Current testing methodology is v1.2
January 12, 2023
Kinera QOA Gimlet
5.91 x 5.91 x 1.97 in
The Gimlet is actually named after a gin drink comprised of gin, lime, and a little sugar.
The origins of the drink are a little unsure but somewhere around the 18th century, British sailors who needed to have more citrus to fight off scurvy were given lime with gin. It seemed to be an obvious choice for getting sailors to drink anything.
A refreshing drink that sits in the gin sour category, it’s a drink that I’ll be adding to my Friday night cocktail list.
This Kinera QoA Gimlet, which is named after the cocktail, isn’t really too far from its namesake. It’s refreshing and yet relaxed.
Kinera QOA Gimlet
A tasty little number that with a little more sparkle would really shine.
The QOA Gimlet is a great little pair of IEMs. They’re well-priced, have a nice sound stage and solid impact from the 10mm dynamic driver.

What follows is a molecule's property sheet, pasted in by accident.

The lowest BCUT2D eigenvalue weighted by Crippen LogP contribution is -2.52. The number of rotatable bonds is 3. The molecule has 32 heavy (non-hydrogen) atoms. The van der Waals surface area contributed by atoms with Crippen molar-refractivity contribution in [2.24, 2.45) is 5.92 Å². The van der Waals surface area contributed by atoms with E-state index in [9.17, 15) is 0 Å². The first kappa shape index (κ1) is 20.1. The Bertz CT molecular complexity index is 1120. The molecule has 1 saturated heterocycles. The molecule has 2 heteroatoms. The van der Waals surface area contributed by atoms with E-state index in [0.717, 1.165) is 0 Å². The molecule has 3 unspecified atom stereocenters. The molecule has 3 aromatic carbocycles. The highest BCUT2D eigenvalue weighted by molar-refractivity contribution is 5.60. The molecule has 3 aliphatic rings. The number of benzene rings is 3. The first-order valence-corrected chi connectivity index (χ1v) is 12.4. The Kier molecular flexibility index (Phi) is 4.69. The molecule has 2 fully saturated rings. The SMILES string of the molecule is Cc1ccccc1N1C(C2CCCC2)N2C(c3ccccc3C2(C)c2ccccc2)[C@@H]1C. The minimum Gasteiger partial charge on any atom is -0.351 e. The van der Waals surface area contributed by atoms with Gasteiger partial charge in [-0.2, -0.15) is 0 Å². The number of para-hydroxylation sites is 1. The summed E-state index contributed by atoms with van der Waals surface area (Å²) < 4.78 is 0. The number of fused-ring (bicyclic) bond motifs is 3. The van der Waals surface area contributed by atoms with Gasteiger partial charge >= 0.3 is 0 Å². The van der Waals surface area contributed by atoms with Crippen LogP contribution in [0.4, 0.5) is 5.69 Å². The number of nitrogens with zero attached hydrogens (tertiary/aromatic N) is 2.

While the mids could be a little more sparkly they do a good job presenting vocals. Overall, they did well across most genres and would make a nice addition to anyone’s budget IEM collection.
- Impedance: 32ohms
- Sensitivity: 108db
- Driver: 10mm LCP Diaphragm Dynamic Driver
- Frequency: 20Hz-20kHz
What’s in the Box?
- QoA Gimlet in-ear monitors
- 1 x 4N 4-core OFC Silver Plated Cable
- 6 x pairs custom ear tips
- PU Case with inner velvet protection
- User manual
Stuff I like
- Good fit
- Nice representation across the frequency range
- Solid build
- Sound good with almost all genres
- Good price to value ratio
- Included case and silicon tips good
- A cable tensioner MASSIVE WIN! – this makes me happy
Stuff I like less
- Could be a little more musical and sparkly
My first impression of the Kinera QoA Gimlet in-ear monitors was that they looked quite nice in white.
I have the white ones with the silver external badge and my first impressions were pretty good.